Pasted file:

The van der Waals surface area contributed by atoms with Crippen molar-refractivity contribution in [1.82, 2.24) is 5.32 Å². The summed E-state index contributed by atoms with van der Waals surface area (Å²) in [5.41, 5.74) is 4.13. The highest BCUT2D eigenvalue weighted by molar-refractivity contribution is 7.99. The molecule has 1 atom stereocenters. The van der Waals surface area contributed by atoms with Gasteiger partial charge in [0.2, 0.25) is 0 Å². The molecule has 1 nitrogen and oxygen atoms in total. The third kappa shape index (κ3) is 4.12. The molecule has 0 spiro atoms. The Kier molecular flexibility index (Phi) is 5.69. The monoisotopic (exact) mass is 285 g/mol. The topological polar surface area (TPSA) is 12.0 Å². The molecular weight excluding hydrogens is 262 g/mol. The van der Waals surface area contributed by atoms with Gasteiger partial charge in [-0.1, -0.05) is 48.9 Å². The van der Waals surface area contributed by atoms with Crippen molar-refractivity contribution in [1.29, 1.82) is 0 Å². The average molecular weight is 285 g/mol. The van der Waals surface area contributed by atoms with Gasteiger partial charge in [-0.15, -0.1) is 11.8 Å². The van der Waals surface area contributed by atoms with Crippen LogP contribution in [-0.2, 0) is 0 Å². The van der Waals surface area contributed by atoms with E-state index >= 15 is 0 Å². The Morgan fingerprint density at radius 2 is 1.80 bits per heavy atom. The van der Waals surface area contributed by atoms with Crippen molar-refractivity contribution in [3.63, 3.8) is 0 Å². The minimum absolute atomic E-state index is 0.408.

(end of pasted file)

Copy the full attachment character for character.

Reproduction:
The van der Waals surface area contributed by atoms with Crippen molar-refractivity contribution in [1.82, 2.24) is 5.32 Å². The summed E-state index contributed by atoms with van der Waals surface area (Å²) in [5.41, 5.74) is 4.13. The highest BCUT2D eigenvalue weighted by molar-refractivity contribution is 7.99. The molecule has 1 atom stereocenters. The van der Waals surface area contributed by atoms with Gasteiger partial charge in [0.2, 0.25) is 0 Å². The molecule has 1 nitrogen and oxygen atoms in total. The third kappa shape index (κ3) is 4.12. The molecule has 0 spiro atoms. The Kier molecular flexibility index (Phi) is 5.69. The monoisotopic (exact) mass is 285 g/mol. The topological polar surface area (TPSA) is 12.0 Å². The molecular weight excluding hydrogens is 262 g/mol. The van der Waals surface area contributed by atoms with Gasteiger partial charge in [-0.1, -0.05) is 48.9 Å². The van der Waals surface area contributed by atoms with Crippen molar-refractivity contribution in [1.29, 1.82) is 0 Å². The average molecular weight is 285 g/mol. The van der Waals surface area contributed by atoms with Gasteiger partial charge in [-0.15, -0.1) is 11.8 Å². The van der Waals surface area contributed by atoms with Crippen LogP contribution in [-0.2, 0) is 0 Å². The van der Waals surface area contributed by atoms with E-state index >= 15 is 0 Å². The Morgan fingerprint density at radius 2 is 1.80 bits per heavy atom. The van der Waals surface area contributed by atoms with Crippen molar-refractivity contribution in [3.63, 3.8) is 0 Å². The minimum absolute atomic E-state index is 0.408.